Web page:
All righty, here’s that new surprise series I told you about. My husband and I cooked it up last weekend, but it was mostly his idea (Thanks, honey!). Origins will feature little blips about current films, but will mainly focus on their earlier iterations or else films that are similar to them. Or, it might look at a book the film came from, such as in the Page and Stage series, only with less of a compare-and-contrast approach. I won’t try to force anything, though–if there are no good releases in a given month, we’ll just skip it. January, for instance, is a notorious wasteland when it comes to movies. On the other hand, there may be months that have a lot of good releases coming out; ergo, there might be more than one installment. We’ll see how it goes. Sooooo, without further ado, let’s get to the kickoff…
It’s hard to forget that the eighth episode of Star Wars, The Last Jedi is coming out on December 15th, seeing as teasers are dropping everywhere. There’s plenty of suspense going around, as the whole objective of the previous offering, Episode Seven, was locating an AWOL Luke Skywalker. Ever since the credits rolled, people have been speculating. Why did Luke run away? Why did his pupil, Kylo Ren turn Sith? Presumably, we’ll find out what he says to Rae, one of the new faces in the Star Wars universe, while they stand on that big rock out in the middle of the ocean.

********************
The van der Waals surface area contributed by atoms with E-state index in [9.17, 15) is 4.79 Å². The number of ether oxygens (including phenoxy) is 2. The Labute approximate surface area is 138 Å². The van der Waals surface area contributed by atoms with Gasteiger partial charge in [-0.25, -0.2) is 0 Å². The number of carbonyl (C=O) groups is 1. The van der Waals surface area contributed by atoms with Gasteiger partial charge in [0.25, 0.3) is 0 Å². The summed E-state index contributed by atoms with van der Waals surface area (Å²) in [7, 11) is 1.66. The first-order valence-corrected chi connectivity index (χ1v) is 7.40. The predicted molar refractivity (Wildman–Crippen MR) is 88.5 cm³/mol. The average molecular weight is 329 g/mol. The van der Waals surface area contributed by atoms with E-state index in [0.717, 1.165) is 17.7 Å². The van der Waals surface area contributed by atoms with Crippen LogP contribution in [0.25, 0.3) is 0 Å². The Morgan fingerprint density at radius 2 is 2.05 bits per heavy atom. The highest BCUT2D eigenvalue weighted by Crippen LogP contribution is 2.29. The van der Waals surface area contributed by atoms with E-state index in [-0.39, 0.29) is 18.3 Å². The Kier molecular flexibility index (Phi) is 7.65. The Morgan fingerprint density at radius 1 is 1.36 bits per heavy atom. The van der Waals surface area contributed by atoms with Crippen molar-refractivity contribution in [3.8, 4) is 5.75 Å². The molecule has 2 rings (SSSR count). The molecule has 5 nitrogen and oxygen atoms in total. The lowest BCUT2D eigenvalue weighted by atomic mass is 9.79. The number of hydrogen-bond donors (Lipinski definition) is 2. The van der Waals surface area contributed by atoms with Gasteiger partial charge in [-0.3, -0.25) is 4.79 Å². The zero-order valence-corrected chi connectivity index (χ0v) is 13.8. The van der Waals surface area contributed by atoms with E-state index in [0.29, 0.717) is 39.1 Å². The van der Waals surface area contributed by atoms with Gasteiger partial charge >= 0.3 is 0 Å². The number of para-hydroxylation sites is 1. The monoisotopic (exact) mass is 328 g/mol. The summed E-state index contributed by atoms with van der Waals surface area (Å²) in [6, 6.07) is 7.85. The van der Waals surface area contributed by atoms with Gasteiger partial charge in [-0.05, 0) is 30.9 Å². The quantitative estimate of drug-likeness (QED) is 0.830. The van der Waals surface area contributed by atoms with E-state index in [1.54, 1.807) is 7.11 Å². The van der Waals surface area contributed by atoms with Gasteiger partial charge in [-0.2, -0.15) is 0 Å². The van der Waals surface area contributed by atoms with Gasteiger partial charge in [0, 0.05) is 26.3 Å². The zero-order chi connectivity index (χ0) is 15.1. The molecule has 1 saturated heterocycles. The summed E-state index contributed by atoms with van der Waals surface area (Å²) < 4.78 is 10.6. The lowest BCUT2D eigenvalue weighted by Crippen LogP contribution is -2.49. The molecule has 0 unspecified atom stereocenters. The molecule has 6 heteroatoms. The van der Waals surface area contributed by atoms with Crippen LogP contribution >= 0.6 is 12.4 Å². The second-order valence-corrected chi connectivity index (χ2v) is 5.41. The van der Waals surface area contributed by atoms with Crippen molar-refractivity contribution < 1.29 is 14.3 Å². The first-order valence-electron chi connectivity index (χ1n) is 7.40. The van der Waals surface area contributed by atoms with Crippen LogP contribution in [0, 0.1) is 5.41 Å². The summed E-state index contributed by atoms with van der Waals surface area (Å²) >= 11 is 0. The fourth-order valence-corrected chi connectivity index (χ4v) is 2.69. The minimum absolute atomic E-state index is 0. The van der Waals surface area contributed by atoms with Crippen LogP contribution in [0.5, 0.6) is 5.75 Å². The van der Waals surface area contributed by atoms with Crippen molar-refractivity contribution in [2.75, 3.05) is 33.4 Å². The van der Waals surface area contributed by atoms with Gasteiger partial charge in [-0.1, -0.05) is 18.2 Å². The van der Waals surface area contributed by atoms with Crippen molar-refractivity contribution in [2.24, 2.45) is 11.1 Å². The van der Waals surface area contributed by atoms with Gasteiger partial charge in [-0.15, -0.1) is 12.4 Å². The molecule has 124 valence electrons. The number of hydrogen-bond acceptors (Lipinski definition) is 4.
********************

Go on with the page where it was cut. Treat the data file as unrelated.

Luke has been on quite a journey as a character. It’s pretty well-known, but here’s a quick refresher anyway just for the sake of context. The galaxy is controlled by the fascistic Empire, which rules through intimidation and destruction. In the midst of this upheaval, Luke was adopted as a baby by his uncle Owen and aunt Beru Lars, who were moisture farmers on the desert planet of Tatooine. Luke has a restless spirit that doesn’t lend itself to farming, and this only gets more pronounced as he gets older. Luke is a talented pilot with street smarts, but he has to learn discipline, and has his sights set on attending the Academy. Luke is also lonely, as the majority of his friends have moved on, leaving him behind. Through a series of misadventures, Luke joins Jedi Knight Obi-Wan Kenobi, on a quest to rescue the beautiful Princess Leia. Obi-Wan tells Luke about who his father was, and he begins to explore the Jedi arts, learning to rely on the Force instead of simply his own strength. Luke gets more than he bargained for, though, and is devastated when his mentor, Obi-Wan is killed.
After he joins the Rebellion, Luke shows enough talent in leading troops that he’s quickly promoted to Commander. He’s found friends in Princess Leia, Han Solo, and Chewbacca. As far as his Jedi training goes, he’s floundering, although he’s mastered thinking his light saber into his hand. An appearance by Obi-Wan’s ghost points him toward a Jedi Master named Yoda, who gives Luke proper instruction. Luke is a quick learner, and he’s more mature than he was when he left Tatooine, but he still has trouble thinking things through.